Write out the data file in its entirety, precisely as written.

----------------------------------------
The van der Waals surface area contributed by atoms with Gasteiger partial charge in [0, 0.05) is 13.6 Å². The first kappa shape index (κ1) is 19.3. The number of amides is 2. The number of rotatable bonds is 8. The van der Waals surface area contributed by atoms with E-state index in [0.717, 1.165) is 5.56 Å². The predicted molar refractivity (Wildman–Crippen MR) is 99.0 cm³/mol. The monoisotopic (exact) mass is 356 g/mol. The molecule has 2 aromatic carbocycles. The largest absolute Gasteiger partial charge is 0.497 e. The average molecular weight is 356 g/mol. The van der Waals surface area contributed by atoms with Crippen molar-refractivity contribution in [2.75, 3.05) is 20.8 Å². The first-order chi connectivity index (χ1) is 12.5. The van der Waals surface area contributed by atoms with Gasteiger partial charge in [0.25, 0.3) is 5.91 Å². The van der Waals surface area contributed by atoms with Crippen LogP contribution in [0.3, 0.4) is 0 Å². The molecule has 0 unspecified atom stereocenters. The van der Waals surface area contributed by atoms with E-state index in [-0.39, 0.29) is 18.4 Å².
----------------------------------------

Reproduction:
The van der Waals surface area contributed by atoms with Gasteiger partial charge in [0, 0.05) is 13.6 Å². The first kappa shape index (κ1) is 19.3. The number of amides is 2. The number of rotatable bonds is 8. The van der Waals surface area contributed by atoms with E-state index in [0.717, 1.165) is 5.56 Å². The predicted molar refractivity (Wildman–Crippen MR) is 99.0 cm³/mol. The monoisotopic (exact) mass is 356 g/mol. The molecule has 2 aromatic carbocycles. The largest absolute Gasteiger partial charge is 0.497 e. The average molecular weight is 356 g/mol. The van der Waals surface area contributed by atoms with Crippen molar-refractivity contribution in [2.75, 3.05) is 20.8 Å². The first-order chi connectivity index (χ1) is 12.5. The van der Waals surface area contributed by atoms with Gasteiger partial charge in [0.25, 0.3) is 5.91 Å². The van der Waals surface area contributed by atoms with Crippen LogP contribution in [0.3, 0.4) is 0 Å². The molecule has 0 unspecified atom stereocenters. The van der Waals surface area contributed by atoms with E-state index in [-0.39, 0.29) is 18.4 Å².